For a couple of days when the wind was at its peak we set a second anchor out towards the north, to hold us well clear of the other boats on moorings as the wind oscillated between east and north around the island. That’s the first time I’ve done that in years, and in Lou’s case the first time ever—such is the confidence we have in our Rocna anchor and gear, and our preference for empty anchorages.
Quite a few boats seem to have ‘moved in’, and it’s not hard to see why, as it’s a lovely spot. But more than a few moorings have been installed, and that’s something that I always feel ambivalent about. On the one hand, if local people benefit from an income from them, then maybe that’s a good thing—as long as they maintain them.
On the other hand, the installation of moorings has ruined many a fine anchorage, as it’s usual to pick all the best spots to put the moorings in, right where you’d want to anchor, instead of off to one side where the relatively limited swinging room of a mooring can be used to advantage. And, as anyone who has anchored in a mooring field knows only too well, the difference in swinging room between an anchored and a moored boat is highly significant, and has caused many comings together on dark nights. It would be in everyone’s interest that some form of planning should be used to create mooring or anchoring zones in these valuable places, and so keep the two types apart—but it seldom seems to happen, does it?
The sweet life
A good friend recently remarked to me that his impression of sailing in the Caribbean was of one waterfront bar after another, each with a picture postcard view. Whether that is all he actually saw, or is all he can remember, I’ll leave up to you, but there’s more than a grain of truth in his comment.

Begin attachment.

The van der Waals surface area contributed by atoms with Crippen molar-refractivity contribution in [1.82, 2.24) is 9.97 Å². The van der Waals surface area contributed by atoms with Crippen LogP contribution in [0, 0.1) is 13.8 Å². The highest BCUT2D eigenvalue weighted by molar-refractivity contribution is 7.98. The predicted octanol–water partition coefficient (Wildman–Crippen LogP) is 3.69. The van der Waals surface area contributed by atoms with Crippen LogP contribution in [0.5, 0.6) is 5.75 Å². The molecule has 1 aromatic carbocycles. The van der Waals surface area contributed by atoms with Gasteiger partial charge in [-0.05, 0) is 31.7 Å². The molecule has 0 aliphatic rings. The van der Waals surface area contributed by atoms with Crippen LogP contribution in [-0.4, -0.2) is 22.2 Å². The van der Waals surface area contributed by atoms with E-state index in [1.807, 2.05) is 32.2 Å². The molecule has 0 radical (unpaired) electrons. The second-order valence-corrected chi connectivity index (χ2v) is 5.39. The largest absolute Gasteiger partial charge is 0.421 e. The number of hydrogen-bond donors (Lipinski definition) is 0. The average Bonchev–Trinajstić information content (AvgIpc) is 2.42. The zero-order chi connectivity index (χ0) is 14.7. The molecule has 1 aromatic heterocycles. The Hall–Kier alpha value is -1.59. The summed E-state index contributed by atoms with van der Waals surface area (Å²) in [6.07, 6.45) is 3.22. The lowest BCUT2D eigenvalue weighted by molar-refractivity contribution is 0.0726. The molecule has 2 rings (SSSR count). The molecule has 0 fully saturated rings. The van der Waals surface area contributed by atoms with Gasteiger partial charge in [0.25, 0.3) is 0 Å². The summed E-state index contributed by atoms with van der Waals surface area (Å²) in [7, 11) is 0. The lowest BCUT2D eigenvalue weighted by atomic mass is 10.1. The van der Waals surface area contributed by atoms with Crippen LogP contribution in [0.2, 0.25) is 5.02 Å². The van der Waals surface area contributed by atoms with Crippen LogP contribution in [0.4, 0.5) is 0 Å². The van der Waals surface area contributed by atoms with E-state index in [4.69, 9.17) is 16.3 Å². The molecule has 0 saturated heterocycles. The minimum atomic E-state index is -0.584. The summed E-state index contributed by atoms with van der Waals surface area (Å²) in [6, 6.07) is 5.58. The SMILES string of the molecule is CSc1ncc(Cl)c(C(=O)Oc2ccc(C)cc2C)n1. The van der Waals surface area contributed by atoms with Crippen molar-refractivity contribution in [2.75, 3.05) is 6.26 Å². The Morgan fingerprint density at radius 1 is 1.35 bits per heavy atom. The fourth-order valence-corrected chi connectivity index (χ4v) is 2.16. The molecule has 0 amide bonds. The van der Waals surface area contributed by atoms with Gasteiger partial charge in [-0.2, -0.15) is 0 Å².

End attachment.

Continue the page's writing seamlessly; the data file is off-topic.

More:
And right there on Hog Island is one of the best of them all: Roger’s legendary beach bar. This is the simplest of places, with a fine dress code (optional), the warmest of welcomes, and where at the end of the evening your tab is reckoned by the number of bottle caps Roger has kept from your beers.
And if that’s a little too basic for your tastes, then there’s the excellent restaurant and delicatessen just across the bay at Whisper Cove Marina, where you can order wonderful fresh bread by VHF each morning and feast on an extraordinary range of fine foods—the choice is yours, but how wonderful it is to have such a choice.
Grenada is one of the first countries we have visited that really seems to recognize the financial value of the cruising community to the local economy, and they have made real efforts to reduce bureaucracy and smooth the passage for visiting crews.Of course, this is helped by the fact that the Grenadians seem to be an outgoing and friendly people, who made us welcome at all times.
But having witnessed places where yachts and their crews are viewed as a nuisance at best, this has been a really welcome discovery. That’s not to gloss over the fact that this remains a relatively poor nation, and petty crime still exists, so you still need to keep your wits about you. But in comparison with some of the other places we’ve been recently, it has been a pleasant and relaxing stop—we hope the islands further north will all be like this.
For more of Colin’s lyrical writing about voyaging and destinations see his Online Book A Transatlantic On Pèlerin.